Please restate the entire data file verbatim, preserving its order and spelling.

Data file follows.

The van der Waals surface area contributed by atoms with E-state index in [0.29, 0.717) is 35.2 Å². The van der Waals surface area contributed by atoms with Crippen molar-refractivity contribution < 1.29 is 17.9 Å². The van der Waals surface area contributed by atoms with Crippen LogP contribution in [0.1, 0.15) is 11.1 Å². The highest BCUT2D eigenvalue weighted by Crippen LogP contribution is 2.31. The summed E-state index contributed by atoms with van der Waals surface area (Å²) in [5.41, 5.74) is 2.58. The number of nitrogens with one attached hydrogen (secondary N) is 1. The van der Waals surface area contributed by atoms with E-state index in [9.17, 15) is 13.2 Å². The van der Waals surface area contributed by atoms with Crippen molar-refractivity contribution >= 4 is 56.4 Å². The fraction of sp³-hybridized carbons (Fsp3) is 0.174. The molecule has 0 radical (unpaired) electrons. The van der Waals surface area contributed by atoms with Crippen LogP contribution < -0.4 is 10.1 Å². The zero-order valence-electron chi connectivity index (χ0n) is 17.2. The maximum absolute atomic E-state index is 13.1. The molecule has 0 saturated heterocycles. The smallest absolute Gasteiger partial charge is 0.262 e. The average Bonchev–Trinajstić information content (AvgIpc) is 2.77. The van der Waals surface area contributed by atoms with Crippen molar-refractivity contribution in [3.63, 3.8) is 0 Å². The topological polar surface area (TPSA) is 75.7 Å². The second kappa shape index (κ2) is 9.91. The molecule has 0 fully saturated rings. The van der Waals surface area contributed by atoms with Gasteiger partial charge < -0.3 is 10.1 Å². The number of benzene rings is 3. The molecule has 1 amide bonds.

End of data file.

The van der Waals surface area contributed by atoms with E-state index in [0.29, 0.717) is 35.2 Å². The van der Waals surface area contributed by atoms with Crippen molar-refractivity contribution < 1.29 is 17.9 Å². The van der Waals surface area contributed by atoms with Crippen LogP contribution in [0.1, 0.15) is 11.1 Å². The highest BCUT2D eigenvalue weighted by Crippen LogP contribution is 2.31. The summed E-state index contributed by atoms with van der Waals surface area (Å²) in [5.41, 5.74) is 2.58. The number of nitrogens with one attached hydrogen (secondary N) is 1. The van der Waals surface area contributed by atoms with E-state index in [9.17, 15) is 13.2 Å². The van der Waals surface area contributed by atoms with Crippen molar-refractivity contribution >= 4 is 56.4 Å². The fraction of sp³-hybridized carbons (Fsp3) is 0.174. The molecule has 0 radical (unpaired) electrons. The van der Waals surface area contributed by atoms with Crippen LogP contribution < -0.4 is 10.1 Å². The zero-order valence-electron chi connectivity index (χ0n) is 17.2. The maximum absolute atomic E-state index is 13.1. The molecule has 0 saturated heterocycles. The smallest absolute Gasteiger partial charge is 0.262 e. The average Bonchev–Trinajstić information content (AvgIpc) is 2.77. The van der Waals surface area contributed by atoms with Crippen molar-refractivity contribution in [3.63, 3.8) is 0 Å². The topological polar surface area (TPSA) is 75.7 Å². The second kappa shape index (κ2) is 9.91. The molecule has 0 fully saturated rings. The van der Waals surface area contributed by atoms with Gasteiger partial charge < -0.3 is 10.1 Å². The number of benzene rings is 3. The molecule has 1 amide bonds.